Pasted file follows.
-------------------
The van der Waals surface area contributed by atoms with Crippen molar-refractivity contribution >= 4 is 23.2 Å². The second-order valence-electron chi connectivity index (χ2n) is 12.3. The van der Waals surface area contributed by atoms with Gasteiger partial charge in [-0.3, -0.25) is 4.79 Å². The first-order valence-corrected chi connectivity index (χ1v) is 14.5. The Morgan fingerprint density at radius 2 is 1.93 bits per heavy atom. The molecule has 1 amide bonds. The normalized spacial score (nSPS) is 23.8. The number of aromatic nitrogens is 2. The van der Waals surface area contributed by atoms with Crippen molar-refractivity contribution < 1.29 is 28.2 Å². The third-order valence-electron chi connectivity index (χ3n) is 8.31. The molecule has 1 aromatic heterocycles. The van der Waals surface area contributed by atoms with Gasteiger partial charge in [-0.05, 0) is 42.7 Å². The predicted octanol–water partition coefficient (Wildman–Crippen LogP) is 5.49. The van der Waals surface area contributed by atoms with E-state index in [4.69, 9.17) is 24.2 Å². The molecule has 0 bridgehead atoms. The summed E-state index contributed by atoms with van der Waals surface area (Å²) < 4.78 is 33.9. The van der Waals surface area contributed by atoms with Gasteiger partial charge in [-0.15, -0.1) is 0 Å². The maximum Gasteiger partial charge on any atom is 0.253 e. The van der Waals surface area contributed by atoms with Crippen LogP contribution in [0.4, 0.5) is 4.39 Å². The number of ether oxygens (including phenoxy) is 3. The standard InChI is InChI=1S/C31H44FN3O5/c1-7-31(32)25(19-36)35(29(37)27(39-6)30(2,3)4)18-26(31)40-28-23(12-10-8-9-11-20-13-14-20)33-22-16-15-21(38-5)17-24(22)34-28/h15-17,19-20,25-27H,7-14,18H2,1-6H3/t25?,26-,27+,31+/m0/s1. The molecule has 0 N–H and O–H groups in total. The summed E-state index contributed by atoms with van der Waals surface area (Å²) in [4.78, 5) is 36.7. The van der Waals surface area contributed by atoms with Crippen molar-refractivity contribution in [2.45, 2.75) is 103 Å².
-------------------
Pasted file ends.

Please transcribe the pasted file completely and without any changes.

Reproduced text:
The van der Waals surface area contributed by atoms with Crippen molar-refractivity contribution >= 4 is 23.2 Å². The second-order valence-electron chi connectivity index (χ2n) is 12.3. The van der Waals surface area contributed by atoms with Gasteiger partial charge in [-0.3, -0.25) is 4.79 Å². The first-order valence-corrected chi connectivity index (χ1v) is 14.5. The Morgan fingerprint density at radius 2 is 1.93 bits per heavy atom. The molecule has 1 amide bonds. The normalized spacial score (nSPS) is 23.8. The number of aromatic nitrogens is 2. The van der Waals surface area contributed by atoms with Crippen molar-refractivity contribution < 1.29 is 28.2 Å². The third-order valence-electron chi connectivity index (χ3n) is 8.31. The molecule has 1 aromatic heterocycles. The van der Waals surface area contributed by atoms with Gasteiger partial charge in [-0.05, 0) is 42.7 Å². The predicted octanol–water partition coefficient (Wildman–Crippen LogP) is 5.49. The van der Waals surface area contributed by atoms with E-state index in [4.69, 9.17) is 24.2 Å². The molecule has 0 bridgehead atoms. The summed E-state index contributed by atoms with van der Waals surface area (Å²) < 4.78 is 33.9. The van der Waals surface area contributed by atoms with Gasteiger partial charge in [-0.15, -0.1) is 0 Å². The maximum Gasteiger partial charge on any atom is 0.253 e. The van der Waals surface area contributed by atoms with Crippen LogP contribution in [0.4, 0.5) is 4.39 Å². The number of ether oxygens (including phenoxy) is 3. The standard InChI is InChI=1S/C31H44FN3O5/c1-7-31(32)25(19-36)35(29(37)27(39-6)30(2,3)4)18-26(31)40-28-23(12-10-8-9-11-20-13-14-20)33-22-16-15-21(38-5)17-24(22)34-28/h15-17,19-20,25-27H,7-14,18H2,1-6H3/t25?,26-,27+,31+/m0/s1. The molecule has 0 N–H and O–H groups in total. The summed E-state index contributed by atoms with van der Waals surface area (Å²) in [4.78, 5) is 36.7. The van der Waals surface area contributed by atoms with Crippen molar-refractivity contribution in [2.45, 2.75) is 103 Å².